NLRC affirms employee status of food delivery riders in Davao
DAVAO CITY—The National Labor Relations Commission (NLRC) upheld the ruling of a labor arbiter on June 30 last year that accords regular employee status to riders of delivery service company Foodpanda.
In an 18-page ruling promulgated on Dec. 7, 2022, the NLRC Eighth Division sustained labor arbiter Rovyne Jumao-as who said that the complainant riders from Davao City were illegally dismissed and hence entitled to P2.445 million in money claims representing back wages, separation pay and reimbursement of legal fees by Delivery Hero Philippines Inc. (formerly known as Foodpanda Philippines Inc.).
Saying Jumao-as committed an error in judging the case, the company elevated the case to the NLRC Eight Division, arguing that her decision could cause “grave and irreparable damage and injury” to it.
In throwing out Foodpanda’s petition, the Cagayan de Oro City-based NLRC body, presided by Commissioner Elbert Restauro, said the supposed harm of Jumao-as’ decision to the company “is a mere conjecture.”
“In the absence of sufficient evidence demonstrating the alleged confiscatory effect of the categorization of the complainant-appellees as employees, it is incorrect for respondent-appellant that this is unduly oppressive to their business,” the NLRC pointed out.
It added: “Certainly, while the Constitution protects property rights, respondent-appellant must accept that the state is bound under the Constitution to afford full protection to labor.”
By affirming that there exists an employer-employee relationship between Foodpanda and its delivery riders, the NLRC also affirmed the money claims awarded to the complainants to compensate for the financial harm due to their illegal dismissal.
In its ruling, the NLRC acknowledged Foodpanda’s “crucial role and its invaluable support to our economy during recent times.”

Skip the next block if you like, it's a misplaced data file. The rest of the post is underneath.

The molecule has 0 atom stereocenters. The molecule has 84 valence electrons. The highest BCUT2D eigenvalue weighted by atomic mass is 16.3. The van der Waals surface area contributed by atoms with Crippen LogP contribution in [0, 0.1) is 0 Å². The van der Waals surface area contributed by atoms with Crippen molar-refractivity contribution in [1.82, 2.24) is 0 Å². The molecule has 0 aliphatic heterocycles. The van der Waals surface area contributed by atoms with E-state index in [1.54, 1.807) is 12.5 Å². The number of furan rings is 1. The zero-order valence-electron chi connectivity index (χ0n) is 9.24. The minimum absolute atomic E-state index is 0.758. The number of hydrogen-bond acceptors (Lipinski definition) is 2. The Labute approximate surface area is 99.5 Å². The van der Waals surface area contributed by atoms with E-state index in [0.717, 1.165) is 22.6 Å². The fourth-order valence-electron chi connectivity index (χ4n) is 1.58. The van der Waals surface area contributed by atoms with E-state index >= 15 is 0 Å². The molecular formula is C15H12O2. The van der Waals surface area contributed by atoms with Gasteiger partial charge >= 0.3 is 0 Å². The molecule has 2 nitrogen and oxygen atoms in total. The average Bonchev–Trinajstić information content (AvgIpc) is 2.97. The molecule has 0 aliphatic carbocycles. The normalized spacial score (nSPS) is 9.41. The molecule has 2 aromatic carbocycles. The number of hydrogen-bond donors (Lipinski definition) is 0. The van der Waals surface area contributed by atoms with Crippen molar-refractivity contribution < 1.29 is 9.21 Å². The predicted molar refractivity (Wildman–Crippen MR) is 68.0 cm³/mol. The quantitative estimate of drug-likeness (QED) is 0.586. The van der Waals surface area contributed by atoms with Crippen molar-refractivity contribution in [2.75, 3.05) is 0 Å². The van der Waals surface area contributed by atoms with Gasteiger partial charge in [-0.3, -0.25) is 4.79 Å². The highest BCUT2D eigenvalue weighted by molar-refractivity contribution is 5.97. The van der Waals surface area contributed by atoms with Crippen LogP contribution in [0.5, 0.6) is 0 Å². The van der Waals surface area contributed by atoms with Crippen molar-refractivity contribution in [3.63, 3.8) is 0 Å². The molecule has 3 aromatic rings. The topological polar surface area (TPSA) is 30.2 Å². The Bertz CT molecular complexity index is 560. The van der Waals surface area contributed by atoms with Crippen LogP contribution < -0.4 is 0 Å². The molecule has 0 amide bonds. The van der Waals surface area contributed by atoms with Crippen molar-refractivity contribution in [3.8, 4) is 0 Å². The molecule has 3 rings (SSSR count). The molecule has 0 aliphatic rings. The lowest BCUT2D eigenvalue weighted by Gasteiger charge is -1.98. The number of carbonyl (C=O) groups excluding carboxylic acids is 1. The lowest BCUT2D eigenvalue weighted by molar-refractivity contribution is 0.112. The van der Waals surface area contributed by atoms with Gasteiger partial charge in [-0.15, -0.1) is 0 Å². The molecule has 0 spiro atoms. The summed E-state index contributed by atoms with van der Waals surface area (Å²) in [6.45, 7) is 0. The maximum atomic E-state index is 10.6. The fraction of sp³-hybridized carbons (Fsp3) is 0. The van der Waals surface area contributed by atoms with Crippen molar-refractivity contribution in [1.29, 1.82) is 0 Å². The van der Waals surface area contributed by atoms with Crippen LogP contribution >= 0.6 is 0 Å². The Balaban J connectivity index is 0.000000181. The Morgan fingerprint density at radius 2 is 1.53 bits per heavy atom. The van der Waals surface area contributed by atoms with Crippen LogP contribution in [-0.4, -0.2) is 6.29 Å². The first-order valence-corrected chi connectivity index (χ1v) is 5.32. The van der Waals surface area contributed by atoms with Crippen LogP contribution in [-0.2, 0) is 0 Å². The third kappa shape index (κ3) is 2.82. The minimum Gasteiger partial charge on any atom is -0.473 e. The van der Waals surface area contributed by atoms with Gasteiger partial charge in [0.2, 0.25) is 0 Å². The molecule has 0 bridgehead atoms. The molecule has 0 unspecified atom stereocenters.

But it stressed that “when conflicting interests of labor and capital are to be weighed on the scales of social justice, the heavier influence of the latter should be counterbalanced with the sympathy and compassion the law accords the less privileged workingman.”
“In the still raging war against COVID-19, we take judicial notice of the fact that food delivery riders have repeatedly been alluded to as heroes for enabling us to abide by physical distancing and other health protocols, while, at the same time, bolstering the economy. Nevertheless, while they have been hailed as heroes, they have not been always treated as such,” the ruling stated.
“As heroes, they should, at the very least, be able to demand minimum labor standard benefits, e.g. minimum wage, service incentive leave, right to organize and collective bargain, and security of tenure provided under Philippine laws,” it added.
The ruling was penned by Commissioners Sittie Phamy Cader-Coding, and concurred in by Restauro and Commissioner Rosario Bernardo-Sagaral.
In a statement on Wednesday, Foodpanda said it was “awaiting the formal notification on our appeal.”
“Meanwhile, we remain committed to having continuous dialogues with our Ka-panda delivery partners, to provide them the support they need as we serve our vendor partners, customers and community,” it added.
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